Zillow, Trulia, Realtor.com, Homes.com, brokerage websites…the options for your online home search are almost endless. It can be very overwhelming. Trying to read the descriptions can make it seem as if you’re reading a foreign language! Allow us to break it all down for you.
The MLS (Multiple Listing Service) is the Realtor database where all properties for sale are entered. We set up an MLS search for each of our buyers which is delivered daily to you – and to us – every morning (or however frequently you would like to receive the email) when a new or updated listing matches your criteria). Our buyer team will review your search with you daily and send any comments or suggestions we have about properties that are available.
If you find it easier to search on your own using third party websites such as Zillow and Trulia, that is fine. However, please know that sometimes these websites have inaccurate information and therefore differ from direct feed Realtor sites.
Broker-operated sites and Realtor.com feature direct information pulled from MLS, while Trulia and Zillow rely only partially on MLS sites, also receiving information from syndication. This means, it pulls information from a variety of websites and old listings. As a result, old listings and partial information will sometimes show on Zillow, Trulia and similar aggregator websites. While these sites are great for quick looks and basic statistics about communities and neighborhoods, they do not provide in-depth analysis and accurate listings.
A Realtor’s access to the MLS system is yet another reason to hire a reputable agent for your home search.
Breaking down the MLS search. What do all those letters mean?
CS – Coming Soon
Homes listed as CS cannot be shown to buyers until they are switched to “Active” in the system. These will NOT show up on Zillow, Trulia or other syndicated websites. You can only find these properties in the Realtor based MLS search that agents can set-up.
Active – Active
These homes are active and available for showings. Buyers should focus their efforts on Active listings.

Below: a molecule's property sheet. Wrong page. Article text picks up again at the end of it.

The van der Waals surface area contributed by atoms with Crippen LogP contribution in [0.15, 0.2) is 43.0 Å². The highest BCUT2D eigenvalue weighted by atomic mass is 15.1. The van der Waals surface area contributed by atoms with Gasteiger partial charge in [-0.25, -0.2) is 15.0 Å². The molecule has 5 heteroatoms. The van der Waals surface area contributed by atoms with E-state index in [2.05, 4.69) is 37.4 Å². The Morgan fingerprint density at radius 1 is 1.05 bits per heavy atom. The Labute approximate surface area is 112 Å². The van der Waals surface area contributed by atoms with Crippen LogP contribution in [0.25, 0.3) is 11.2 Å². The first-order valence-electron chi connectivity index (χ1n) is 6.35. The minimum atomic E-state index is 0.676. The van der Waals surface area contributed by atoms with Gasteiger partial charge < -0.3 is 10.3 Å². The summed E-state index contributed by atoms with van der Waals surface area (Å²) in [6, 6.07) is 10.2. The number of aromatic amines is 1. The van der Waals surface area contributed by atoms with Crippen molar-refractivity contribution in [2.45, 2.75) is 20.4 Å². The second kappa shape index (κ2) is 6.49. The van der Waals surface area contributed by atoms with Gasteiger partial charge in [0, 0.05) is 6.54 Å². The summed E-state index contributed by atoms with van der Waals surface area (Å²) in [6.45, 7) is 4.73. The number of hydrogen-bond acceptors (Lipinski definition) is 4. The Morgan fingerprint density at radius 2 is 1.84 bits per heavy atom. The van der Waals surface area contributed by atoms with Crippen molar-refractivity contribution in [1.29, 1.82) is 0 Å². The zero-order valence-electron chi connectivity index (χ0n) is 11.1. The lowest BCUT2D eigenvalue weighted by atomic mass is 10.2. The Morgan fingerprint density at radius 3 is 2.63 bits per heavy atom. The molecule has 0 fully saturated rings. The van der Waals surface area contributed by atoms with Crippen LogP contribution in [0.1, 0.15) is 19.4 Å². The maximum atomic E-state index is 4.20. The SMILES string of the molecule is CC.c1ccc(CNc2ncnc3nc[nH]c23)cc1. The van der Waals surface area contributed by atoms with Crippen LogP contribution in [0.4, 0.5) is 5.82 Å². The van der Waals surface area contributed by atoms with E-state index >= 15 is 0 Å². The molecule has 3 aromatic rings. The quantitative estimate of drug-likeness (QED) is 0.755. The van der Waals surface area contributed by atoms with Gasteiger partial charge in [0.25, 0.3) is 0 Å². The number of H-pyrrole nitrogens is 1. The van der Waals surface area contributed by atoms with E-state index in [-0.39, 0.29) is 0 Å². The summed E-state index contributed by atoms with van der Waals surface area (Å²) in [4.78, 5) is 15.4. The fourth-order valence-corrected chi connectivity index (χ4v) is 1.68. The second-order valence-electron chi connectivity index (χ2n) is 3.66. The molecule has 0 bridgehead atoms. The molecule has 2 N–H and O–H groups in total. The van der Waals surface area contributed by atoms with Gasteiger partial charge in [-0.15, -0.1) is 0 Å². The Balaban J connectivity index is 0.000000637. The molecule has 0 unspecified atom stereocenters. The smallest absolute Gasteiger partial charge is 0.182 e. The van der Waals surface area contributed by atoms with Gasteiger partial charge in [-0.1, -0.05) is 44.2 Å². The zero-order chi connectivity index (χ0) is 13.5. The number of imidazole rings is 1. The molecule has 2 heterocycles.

Cntg/KO – Contingent (contract) with a kick out clause
These homes are under contract with a contingency that has a kick-out clause. However, they are still available to be shown and sold. Typically, Cntg/KO means that there is a contract on a home but it’s contingent on the sale of the buyers’ home. Agents may continue to show the home. A new buyers has the ability to “kick out” the original buyers.
Cntg/NO KO – Contingent (contract) with no kick-out clause
These homes are under contract with a contingency that does not have a kick out clause. It is the most common scenario when a home first goes under contract and it has one of the standard contingencies in place (a home inspection, appraisal, or financing). Agents cannot show a home that is Cntg/NO KO; the seller cannot kick the buyer out of this contract for a better offer, like they can with a CNTG/KO. Only the buyer has the opportunity to void the contract. If you like a house that has this status, we can watch it carefully. We can also talk to the listing agent to see the likelihood it will become available again for sale.
CONT – Contract
These homes are fully under contract with no contingencies. In this scenario, the contract either had no contingencies or the contingencies have been removed. All parties are moving along to settlement and the house is, for all intents and purposes, sold.
Sold means the house has successfully gone to settlement and is officially off the market. This is when you can see the final sale price of the property – this information is not available in any of the contract states.
We know this language can be very overwhelming, especially if you are a first time buyer. Please don’t hesitate to reach out if we can talk you through it. We are always happy to help!